Well...this is not Country N' More that is doing the picking of the apples, rather the harvesting of the Fuji apples from our apple tree in the back yard. Many of the apples have fallen victim to the local squirrels, while others have been victims of the codling moth. Despite these downfalls, we still had plenty of apples to pick. This year showed a bumper crop. The squirrels of course would go after the large apples. All in all, we still had plenty of apples to pick. I know for sure that the squirrels were not happy with us for taking the fruit. Every day we would see the remains of an apple enjoyed by the local squirrel, while other apples were knocked down on the ground.
This picture was taken several weeks ago:
I was asked by a friend if I weighed the apples, because I mentioned that I thought that there was over 30 lbs. This made me think...."How many pounds of apples were left on the small tree out in the back?" So...I weighed the smaller box, which was abundant in itself. The total weight of the apples in this 13 1/2" x 14 1/2" by 9 1/2" tall box was 24 lbs. This leaves the larger of the two boxes, which is about double the size of the smaller size. The total combined weight of the apples picked this year. Drum roll please....65 lbs. Whoa! I am looking forward to using the apples to make apple pies, cake, apple pancakes, etc.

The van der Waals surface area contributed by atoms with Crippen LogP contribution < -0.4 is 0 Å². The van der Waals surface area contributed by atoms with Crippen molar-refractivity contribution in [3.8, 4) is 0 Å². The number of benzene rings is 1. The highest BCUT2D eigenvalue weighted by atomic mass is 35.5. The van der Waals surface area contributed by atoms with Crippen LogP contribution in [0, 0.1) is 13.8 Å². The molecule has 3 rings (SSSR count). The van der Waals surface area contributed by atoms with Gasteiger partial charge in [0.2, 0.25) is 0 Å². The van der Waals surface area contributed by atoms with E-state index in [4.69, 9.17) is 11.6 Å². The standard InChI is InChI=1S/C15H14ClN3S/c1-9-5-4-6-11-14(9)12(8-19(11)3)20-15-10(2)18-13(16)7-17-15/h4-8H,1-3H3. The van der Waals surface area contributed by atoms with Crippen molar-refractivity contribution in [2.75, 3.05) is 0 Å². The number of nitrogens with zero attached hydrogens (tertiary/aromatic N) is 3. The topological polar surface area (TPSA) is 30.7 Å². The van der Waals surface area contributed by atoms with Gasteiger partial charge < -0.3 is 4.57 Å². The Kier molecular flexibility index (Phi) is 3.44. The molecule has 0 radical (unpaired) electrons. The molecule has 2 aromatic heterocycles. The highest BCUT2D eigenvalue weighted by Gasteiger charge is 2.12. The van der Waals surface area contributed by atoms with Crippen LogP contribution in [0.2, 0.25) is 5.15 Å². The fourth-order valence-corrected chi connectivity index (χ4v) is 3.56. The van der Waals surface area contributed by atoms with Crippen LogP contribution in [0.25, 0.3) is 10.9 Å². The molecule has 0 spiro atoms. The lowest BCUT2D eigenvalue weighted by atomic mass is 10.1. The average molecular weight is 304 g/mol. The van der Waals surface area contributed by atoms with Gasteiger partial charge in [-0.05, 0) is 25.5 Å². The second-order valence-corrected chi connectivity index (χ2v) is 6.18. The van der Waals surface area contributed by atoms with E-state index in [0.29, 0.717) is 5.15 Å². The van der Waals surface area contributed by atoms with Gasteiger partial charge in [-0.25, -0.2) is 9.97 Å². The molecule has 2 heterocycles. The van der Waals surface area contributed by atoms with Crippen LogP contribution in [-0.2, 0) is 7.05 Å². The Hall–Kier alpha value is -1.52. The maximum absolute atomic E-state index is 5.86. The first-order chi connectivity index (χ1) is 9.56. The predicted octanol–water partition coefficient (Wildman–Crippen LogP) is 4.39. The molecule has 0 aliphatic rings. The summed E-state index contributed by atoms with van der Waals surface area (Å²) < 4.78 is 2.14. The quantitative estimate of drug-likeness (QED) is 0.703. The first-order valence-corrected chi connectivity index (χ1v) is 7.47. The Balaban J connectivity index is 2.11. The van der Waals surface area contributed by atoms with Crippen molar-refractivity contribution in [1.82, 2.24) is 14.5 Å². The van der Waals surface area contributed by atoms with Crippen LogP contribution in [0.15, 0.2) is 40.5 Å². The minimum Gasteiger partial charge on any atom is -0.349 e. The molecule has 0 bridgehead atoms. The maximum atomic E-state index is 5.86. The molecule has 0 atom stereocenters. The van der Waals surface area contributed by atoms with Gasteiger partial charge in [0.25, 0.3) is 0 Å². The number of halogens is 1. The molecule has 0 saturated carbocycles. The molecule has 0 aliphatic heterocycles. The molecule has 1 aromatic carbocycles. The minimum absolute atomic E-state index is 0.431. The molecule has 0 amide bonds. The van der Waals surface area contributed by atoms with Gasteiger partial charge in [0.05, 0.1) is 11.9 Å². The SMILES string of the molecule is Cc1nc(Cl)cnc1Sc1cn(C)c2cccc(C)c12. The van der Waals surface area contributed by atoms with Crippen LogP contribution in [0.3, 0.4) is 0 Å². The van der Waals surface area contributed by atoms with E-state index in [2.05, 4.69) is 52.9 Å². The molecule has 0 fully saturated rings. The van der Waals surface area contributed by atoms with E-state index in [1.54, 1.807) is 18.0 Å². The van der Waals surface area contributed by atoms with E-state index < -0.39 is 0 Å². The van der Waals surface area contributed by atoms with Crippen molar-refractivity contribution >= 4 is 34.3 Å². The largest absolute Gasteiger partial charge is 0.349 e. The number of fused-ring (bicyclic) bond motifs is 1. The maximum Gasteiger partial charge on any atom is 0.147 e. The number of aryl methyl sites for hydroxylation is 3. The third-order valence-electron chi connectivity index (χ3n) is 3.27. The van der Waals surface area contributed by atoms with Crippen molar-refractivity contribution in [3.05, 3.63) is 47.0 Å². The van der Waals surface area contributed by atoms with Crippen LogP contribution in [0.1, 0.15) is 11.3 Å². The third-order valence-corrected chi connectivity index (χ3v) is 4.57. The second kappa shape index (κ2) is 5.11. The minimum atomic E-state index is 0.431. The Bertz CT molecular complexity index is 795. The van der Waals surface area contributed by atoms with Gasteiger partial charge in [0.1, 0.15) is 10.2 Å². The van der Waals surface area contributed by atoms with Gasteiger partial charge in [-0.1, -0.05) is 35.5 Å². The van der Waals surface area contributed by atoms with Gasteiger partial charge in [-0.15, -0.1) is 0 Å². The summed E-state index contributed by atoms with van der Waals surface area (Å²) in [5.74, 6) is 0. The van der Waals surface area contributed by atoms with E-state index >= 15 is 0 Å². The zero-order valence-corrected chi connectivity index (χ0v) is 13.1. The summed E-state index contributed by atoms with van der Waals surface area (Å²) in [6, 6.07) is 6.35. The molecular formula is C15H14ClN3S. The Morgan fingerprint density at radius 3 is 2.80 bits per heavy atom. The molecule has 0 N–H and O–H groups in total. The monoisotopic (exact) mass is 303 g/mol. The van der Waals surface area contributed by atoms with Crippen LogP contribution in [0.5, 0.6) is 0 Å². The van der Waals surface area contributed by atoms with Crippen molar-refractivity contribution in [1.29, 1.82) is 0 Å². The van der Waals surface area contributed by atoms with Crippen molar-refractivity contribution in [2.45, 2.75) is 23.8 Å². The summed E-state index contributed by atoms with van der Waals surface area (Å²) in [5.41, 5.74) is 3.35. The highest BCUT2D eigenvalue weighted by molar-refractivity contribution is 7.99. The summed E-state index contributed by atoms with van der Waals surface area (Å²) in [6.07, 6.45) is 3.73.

This large box is heaping with apples.
The very small ones will be made into juice. I have already started making home made applesauce. This year, I am going to try freezing apples. I don't know why I haven't thought of it before. I have canned apples, but never froze them. These apples are going to be sliced and frozen. There are still plenty of apples in the second box. I will post updates when I weigh the second box. All I can say, "It is heavy!"
: I poured lemon juice in a bowl. I add the slices to the lemon juice in the bowl. When ready to freeze, I just pick up a bunch of apple slices, shaking off any excess lemon juice. This works well for me. The apples are then vacuum sealed.
Below is a link to some great tips for preparing apples from UC Davis